And, as Transportation Secretary Ray LaHood said, “Americans should park their recalled Toyotas unless driving to dealers for accelerator repairs,” so be careful if that’s the machine you’re getting into.

  32. Laura says:

    I work a second job three days a week, so a girl in my office and I carpool two days a week, unless there are exceptions. It is amazing the difference in gas money just by driving to work 4 less days a month. PLUS (and this is huge in my area) we can take the High Occupancy Vehicle lanes, which also cuts 10 minutes off my commute both ways!

  33. Anthony says:

    Carpooling would be a good idea. However, I travel (locally) for work, so I need my own car! Oh well. There are plenty of other ways to save money.

  34. KC says:

    I’ve been in a carpool for about 4 years. I started out in a carpool with just one other person. That was great – but pretty expensive as we each live 60+ miles one way from work. When the gas shortage hit our state, Georgia, we upped the carpool to four people, a little bit more challenging adding two other personalities. But we added some rules, no more than 5 minutes late and a dollar a minute fine, goes toward breakfast every Friday. Also, no talking/texting for the driver. We each drive one week and if the driver is out, we have a designated buddy system where his/her backup is the driver for that day. Then the original driver drives a day for the backup. If a member has a prescheduled conflict, he/she drives in alone. We end up getting a gift card for $40-$60 every month if we meet certain ride share quotas thanks to the Clean Air Campaign and we have a Guaranteed Ride Home program. In four years, we’ve only used this twice. Both dealing with sick kids. I save a fortune and wouldn’t have it any other way because I genuinely like my carpool buddies. For those looking to carpool in Metro Atlanta, try Georgia RideShare.

  35. I think that you should schedule based on weeks – i.e. one person drives a whole week. Otherwise it could become very confusing. I would also suggest to start small. You can always add more people later if you want.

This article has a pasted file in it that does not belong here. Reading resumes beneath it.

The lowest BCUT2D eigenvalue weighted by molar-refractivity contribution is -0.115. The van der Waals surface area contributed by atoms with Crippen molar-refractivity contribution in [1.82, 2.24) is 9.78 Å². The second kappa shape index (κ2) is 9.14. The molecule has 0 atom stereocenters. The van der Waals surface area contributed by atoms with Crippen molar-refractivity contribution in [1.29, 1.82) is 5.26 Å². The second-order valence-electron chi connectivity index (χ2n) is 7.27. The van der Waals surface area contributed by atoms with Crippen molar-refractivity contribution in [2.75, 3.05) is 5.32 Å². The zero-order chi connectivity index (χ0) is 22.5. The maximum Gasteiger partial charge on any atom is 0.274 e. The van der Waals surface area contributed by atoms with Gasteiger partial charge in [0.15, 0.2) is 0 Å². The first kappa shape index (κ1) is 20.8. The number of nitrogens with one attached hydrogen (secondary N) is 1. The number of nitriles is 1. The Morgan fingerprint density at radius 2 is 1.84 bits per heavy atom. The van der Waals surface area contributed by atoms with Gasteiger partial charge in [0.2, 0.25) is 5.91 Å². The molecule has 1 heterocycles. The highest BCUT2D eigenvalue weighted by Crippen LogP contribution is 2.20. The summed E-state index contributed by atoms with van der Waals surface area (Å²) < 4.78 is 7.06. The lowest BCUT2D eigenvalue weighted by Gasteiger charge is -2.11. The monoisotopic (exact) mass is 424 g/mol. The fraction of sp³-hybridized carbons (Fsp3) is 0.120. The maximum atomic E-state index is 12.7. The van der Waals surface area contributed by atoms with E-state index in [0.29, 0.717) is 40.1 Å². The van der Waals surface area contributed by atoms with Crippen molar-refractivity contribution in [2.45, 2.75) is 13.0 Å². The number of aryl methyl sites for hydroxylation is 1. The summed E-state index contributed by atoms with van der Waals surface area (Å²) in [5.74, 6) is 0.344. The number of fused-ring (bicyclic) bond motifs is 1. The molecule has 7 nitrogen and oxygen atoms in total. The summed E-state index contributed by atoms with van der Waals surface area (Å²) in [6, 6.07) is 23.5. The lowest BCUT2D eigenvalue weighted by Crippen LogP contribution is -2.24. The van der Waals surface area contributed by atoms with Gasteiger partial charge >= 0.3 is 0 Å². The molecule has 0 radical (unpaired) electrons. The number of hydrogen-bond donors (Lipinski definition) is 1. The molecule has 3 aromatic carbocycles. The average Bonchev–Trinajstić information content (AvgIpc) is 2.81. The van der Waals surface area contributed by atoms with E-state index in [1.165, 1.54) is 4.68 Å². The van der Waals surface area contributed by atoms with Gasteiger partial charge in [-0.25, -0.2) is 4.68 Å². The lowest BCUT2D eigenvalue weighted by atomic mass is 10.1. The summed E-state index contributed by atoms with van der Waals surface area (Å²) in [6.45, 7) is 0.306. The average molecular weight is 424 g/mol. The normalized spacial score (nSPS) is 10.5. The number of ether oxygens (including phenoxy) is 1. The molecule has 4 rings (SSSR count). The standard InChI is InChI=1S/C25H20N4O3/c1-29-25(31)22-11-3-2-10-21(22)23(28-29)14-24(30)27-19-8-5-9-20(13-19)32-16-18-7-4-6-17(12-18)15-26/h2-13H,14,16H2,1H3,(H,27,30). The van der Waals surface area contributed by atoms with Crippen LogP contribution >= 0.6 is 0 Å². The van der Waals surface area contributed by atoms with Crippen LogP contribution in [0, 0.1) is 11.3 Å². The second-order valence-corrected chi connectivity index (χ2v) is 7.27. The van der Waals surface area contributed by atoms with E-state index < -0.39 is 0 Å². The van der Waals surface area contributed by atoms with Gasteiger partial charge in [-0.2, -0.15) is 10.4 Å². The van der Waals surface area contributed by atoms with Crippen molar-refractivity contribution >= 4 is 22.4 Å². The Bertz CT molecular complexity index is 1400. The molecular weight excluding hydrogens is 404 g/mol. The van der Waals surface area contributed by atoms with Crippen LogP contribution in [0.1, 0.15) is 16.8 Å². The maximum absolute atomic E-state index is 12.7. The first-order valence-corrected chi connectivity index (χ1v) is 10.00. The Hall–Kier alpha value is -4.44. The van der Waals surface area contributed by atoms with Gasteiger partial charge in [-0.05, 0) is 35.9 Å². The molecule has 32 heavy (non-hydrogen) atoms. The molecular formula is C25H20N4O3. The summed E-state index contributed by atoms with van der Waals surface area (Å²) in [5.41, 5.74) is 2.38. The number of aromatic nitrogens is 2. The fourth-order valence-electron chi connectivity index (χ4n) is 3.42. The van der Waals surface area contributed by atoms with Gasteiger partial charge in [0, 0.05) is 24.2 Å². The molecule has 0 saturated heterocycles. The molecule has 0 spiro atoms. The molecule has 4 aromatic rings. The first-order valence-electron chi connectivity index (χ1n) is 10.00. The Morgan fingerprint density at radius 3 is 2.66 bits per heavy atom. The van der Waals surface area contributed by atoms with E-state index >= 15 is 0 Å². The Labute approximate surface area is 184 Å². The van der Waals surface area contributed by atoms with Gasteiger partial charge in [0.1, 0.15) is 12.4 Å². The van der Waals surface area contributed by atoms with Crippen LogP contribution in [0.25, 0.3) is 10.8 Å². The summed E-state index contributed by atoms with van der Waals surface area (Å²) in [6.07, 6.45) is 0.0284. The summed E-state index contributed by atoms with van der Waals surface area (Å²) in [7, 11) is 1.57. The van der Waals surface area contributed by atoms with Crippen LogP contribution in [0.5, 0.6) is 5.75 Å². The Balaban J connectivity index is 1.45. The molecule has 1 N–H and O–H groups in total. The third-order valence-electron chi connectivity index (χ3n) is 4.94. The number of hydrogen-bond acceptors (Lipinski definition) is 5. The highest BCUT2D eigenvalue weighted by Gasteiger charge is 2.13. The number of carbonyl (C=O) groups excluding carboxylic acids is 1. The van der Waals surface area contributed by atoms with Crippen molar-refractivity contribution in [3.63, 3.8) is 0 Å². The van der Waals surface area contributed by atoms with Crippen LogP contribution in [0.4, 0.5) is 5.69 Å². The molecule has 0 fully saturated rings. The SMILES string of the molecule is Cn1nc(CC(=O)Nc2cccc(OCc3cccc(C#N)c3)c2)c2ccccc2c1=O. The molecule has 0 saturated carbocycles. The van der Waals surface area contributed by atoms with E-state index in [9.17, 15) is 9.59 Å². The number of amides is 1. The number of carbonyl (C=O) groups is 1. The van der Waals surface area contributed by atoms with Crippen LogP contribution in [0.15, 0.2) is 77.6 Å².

36. Rhonda says:

    I’ve been in a carpool for almost seven years with two other women – we live pretty close to work so it’s about sharing the parking costs than the driving costs. One of our members emails out a calendar every month so that we can request to drive when we have appointments or meetings out of the office; she then uses that to make up the monthly schedule.

    We also have an official meeting time and the “drop dead” time in the morning, after we can leave without you.

  37. Lauren says:

    There’s also a website called http://www.nuride.com where you can earn points for carpooling and taking public transit. There’s also a part that lets you look up other people around you to see if you want to carpool, but it sends the messages through the website, so that your personal information is not being given out. I take public transit everyday, and I like that it shows how much money I save and how many emissions I’m avoiding.

  38. divajean says:

    When I carpooled, I was lucky. I found someone who lived fairly close to me and was agreeable to my just paying her what bus fare would have cost. The big savings to me was more in time- I didn’t have to bus downtown, transfer, then bus the rest of the way (an hour each way!) We let each other know changes in the schedule well in advance and din’t have any big problems.

  39. Cindy B. says:

    I carpooled many years and enjoyed talking with the others during the drive. It also allowed me to sleep when I wasn’t driving. Realize that you can set any schedule that works for the group – it can be that you only carpool three or four days a week. It doesn’t have to be five. Also, we met at a meeting points – we didn’t pick up at people’s homes. We would have to change our meeting from an underused parking lot to next to a park to at the person closest to the freeway. We changed meeting points as members and our needs changed.
    Finally, we had a strict waiting policy. Our meeting time was 6:15 and we left at 6:20. Otherwise, everyone was late to work – not just one.

  40. Sara Bee says:

    Call your state department of transportation. It is very likely they or someone they know has a car pool matching service.

    An alternative is contacting the Association for Commuter Transportation. They have a list of local chapters and you may find local help more quickly that way.

    actweb.org

  41. NP says:

    If you are a control freak, maybe you could offer to drive all the time if passenger(s) contribute(s) a set amount for the service. If the pool consists of more than 2 people, it might be okay to sleep on your non-driving days or to wear headphones or read to tune out obnoxious radio or recordings or people.